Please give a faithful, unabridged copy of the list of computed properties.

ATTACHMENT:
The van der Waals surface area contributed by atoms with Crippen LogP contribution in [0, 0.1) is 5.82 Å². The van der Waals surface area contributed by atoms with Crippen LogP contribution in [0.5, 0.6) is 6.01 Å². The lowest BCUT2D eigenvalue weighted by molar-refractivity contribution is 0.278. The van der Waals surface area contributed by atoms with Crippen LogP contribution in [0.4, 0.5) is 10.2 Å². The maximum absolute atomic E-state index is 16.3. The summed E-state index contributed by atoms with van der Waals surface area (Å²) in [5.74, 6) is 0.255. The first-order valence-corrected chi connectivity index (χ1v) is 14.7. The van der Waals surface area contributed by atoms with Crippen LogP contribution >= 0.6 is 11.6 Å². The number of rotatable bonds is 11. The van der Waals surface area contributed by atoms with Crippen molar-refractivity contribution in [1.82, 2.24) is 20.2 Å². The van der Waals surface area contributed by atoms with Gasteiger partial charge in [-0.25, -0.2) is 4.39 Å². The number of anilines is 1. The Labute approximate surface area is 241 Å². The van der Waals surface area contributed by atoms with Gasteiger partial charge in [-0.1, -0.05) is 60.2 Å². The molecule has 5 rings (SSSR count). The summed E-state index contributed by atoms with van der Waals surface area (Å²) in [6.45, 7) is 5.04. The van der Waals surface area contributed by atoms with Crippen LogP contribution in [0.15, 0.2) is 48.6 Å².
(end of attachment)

The van der Waals surface area contributed by atoms with Crippen LogP contribution in [0, 0.1) is 5.82 Å². The van der Waals surface area contributed by atoms with Crippen LogP contribution in [0.5, 0.6) is 6.01 Å². The lowest BCUT2D eigenvalue weighted by molar-refractivity contribution is 0.278. The van der Waals surface area contributed by atoms with Crippen LogP contribution in [0.4, 0.5) is 10.2 Å². The maximum absolute atomic E-state index is 16.3. The summed E-state index contributed by atoms with van der Waals surface area (Å²) in [5.74, 6) is 0.255. The first-order valence-corrected chi connectivity index (χ1v) is 14.7. The van der Waals surface area contributed by atoms with Crippen LogP contribution >= 0.6 is 11.6 Å². The number of rotatable bonds is 11. The van der Waals surface area contributed by atoms with Crippen molar-refractivity contribution in [1.82, 2.24) is 20.2 Å². The van der Waals surface area contributed by atoms with Gasteiger partial charge in [-0.25, -0.2) is 4.39 Å². The number of anilines is 1. The Labute approximate surface area is 241 Å². The van der Waals surface area contributed by atoms with Gasteiger partial charge in [-0.1, -0.05) is 60.2 Å². The molecule has 5 rings (SSSR count). The summed E-state index contributed by atoms with van der Waals surface area (Å²) in [6.45, 7) is 5.04. The van der Waals surface area contributed by atoms with Crippen LogP contribution in [0.15, 0.2) is 48.6 Å².